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Now that the World Cup is over every square inch of the Northern Hemisphere rugby press will be given over to the British and Irish Lions tour to South Africa in 2021. The tribal tendencies of ex-players and a few hacks with inflated opinions of themselves will offer no real insight into rugby but simply regurgitate the same names again and again.
The truth is that this tour will be entirely different to the last two tours under Lions head coach Warren Gatland. Gatland is now free of the political influence of the WRU and will be operating outside the British and Irish media bubble where opinions of English journalists such as Stephen Jones carry more weight than they deserve.
Unencumbered by the pressured put upon him on previous tours Gatland is now free to pick as he sees fit without having to play to the crowd. So where which nations stand to win and which stand to lose when it comes to the final Lions squad?
There’s no denying that England choked. Warren Gatland doesn’t like chokers. If English players can’t stand up and be counted in a World Cup final against South Africa how will they cope over the course of a three match Lions test?
The truth is that England benefitted from having some extra rest time after their game against France was called off and aside from putting in one performance against an ageing All Blacks side and blowing away one of the worst Australian sides in living memory they did little to write home about.
Outside Owen Farrell, who’s temperament and defence remains questionable, and Maro Itoje, who flatters to deceive it’s hard to see many England players escaping dirt traker status. Much has been made of Curry and Underhill but there are many better options elsewhere who won’t crack under Bok pressure.
Gatland no longer has to select Wales players for Lions tours based on a misplaced sense of loyalty or internal pressure from the WRU.
He has done his successor no favours in leaving behind and aging and broken Wales team only able to play one style of rugby. A style that came up short against the Springboks.
No doubt Liam Williams and George North will come into the reckoning but you can’t count on either lasting a full tour with their history of injuries. Josh Navidi and Aaron Wainwright are likely to be there or thereabouts but are likely to be the exception rather than the rule.
Another side liable to choke when it comes to the big stage. Their performance against an All Blacks side that were later easily beaten by a mediocre England was abysmal and the loss to Japan was inexcusable.
They have little in the way of real talent coming through having to rely instead on old man Best dragging himself through another tournament at the age of 36.
They have also had to plug their talent gaps with a series of mediocre Southern Hemisphere imports, notably from South Africa. If CJ Stander and Jean Kleyn weren’t good enough to play for the Springboks when the Boks were struggling they’re not good enough to beat the current World Champions.
In the backs Ireland continue to rely on Sexton and Murray and crumble whenever they’re not on the pitch and there’s no outstanding candidate ready to come in and take over in either position.
Elsewhere Irish talent has a habit of exploding onto the international stage only to fade into mediocrity or injury ravaged hell.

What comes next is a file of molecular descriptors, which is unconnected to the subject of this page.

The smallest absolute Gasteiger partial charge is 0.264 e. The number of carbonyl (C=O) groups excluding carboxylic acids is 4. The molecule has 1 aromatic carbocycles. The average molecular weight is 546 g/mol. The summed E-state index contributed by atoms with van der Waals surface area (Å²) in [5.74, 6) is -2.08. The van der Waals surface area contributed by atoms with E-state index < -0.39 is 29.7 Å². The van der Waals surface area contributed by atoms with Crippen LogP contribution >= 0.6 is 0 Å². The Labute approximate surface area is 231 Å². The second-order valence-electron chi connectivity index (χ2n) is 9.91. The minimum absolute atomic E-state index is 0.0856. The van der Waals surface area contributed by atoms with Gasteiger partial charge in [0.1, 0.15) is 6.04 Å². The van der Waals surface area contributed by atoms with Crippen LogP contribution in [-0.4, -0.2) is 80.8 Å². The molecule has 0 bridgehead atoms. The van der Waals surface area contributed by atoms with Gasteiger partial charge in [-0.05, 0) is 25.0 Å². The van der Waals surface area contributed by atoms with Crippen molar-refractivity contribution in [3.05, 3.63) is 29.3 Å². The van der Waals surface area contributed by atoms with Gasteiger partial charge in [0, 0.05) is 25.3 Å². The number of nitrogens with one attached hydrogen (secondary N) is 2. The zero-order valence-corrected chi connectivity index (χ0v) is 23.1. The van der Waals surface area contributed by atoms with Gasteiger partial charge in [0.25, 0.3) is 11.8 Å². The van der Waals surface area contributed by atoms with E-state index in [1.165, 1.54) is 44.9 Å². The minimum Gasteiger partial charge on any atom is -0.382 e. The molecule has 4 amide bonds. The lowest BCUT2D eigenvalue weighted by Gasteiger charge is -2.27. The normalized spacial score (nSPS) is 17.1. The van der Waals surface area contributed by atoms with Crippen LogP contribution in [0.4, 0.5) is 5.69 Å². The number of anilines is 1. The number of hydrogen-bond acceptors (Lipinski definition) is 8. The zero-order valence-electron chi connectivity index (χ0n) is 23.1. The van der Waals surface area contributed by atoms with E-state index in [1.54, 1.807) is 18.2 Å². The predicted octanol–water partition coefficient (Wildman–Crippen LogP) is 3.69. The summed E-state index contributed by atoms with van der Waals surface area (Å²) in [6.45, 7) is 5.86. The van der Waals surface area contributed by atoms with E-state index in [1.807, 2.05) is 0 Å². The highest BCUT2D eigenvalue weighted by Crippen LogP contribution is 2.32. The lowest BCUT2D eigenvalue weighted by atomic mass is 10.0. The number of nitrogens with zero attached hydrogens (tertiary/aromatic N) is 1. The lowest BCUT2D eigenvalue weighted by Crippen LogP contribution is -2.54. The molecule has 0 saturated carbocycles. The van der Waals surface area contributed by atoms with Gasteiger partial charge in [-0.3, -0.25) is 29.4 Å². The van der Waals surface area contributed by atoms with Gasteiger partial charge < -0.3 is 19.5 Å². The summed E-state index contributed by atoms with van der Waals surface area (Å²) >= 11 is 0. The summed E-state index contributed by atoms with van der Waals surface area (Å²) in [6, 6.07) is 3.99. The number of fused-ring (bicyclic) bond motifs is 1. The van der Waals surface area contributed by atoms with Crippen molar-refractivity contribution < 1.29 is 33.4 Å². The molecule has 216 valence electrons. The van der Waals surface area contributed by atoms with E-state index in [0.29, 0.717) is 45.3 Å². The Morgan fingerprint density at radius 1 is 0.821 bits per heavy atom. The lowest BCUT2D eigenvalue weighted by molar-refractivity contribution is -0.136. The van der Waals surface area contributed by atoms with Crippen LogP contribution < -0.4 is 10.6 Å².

They might have to even consider taking the “Irish” out of the team name if things continue as they are.
Out of the four sides that make up the Lions, Scotland have by far the most players with most potential to step up in time for the tour of South Africa in 2021.
Forget the World Cup. That was an anomaly. Scotland were unlucky to lose against an Ireland side that had to rely on cheap shots to nullify one of their greatest ever players and Scotland’s preparations for the final group game against Japan were hampered by the weather and World Rugby’s administrators.
The games against Samoa and Russia showed an exciting future for Scotland and one Gatland will have to rely on to overcome the Springboks. Finn Russell is the best fly half available and with Grieg Laidlaw likely to take a step back there’s no doubt that it’ll be a straight shoot out between George Horne and Ali Price for the Lions 9 shirt.
In the forwards Jamie Richie, Hamish Watson and Magnus Bradbury are the only combination capable of countering the threat posed by the Boks and Scott Cummings, Jonny Gray and Sam Skinner will all be competing with each other for places in the Lions boiler room.
Elsewhere the likes of Mark Bennett, Darcy Graham, Blair Kinghorn, Stuart Hogg, Huw Jones and Rory Hutchinson will all be pushing for places any Lions starting XV and that’s before you even consider players like Kieran McDonald, Stafford McDowell and Jamie Dobie emerging in Glasgow and Edinburgh squads who have two years to prove themselves.
We haven’t even touched on the South African born players who are likely to Scotland Internationals come 2021. Oli Kebble, Jaco van der Walt and Duhan van der Merwe are all likely to be in contention and unlike the Bok rejects favoured by Ireland these were players competing to get into an ascendant South African side and will be more than capable of fronting up. They may even be able to offer an insight into the weaknesses of those they’ve played alongside.
These truths will be hard to swallow for those nations who’ve become used to making up large proportions of Lions squads but 2021 will be Scotland’s year and Warren Gatland knows it.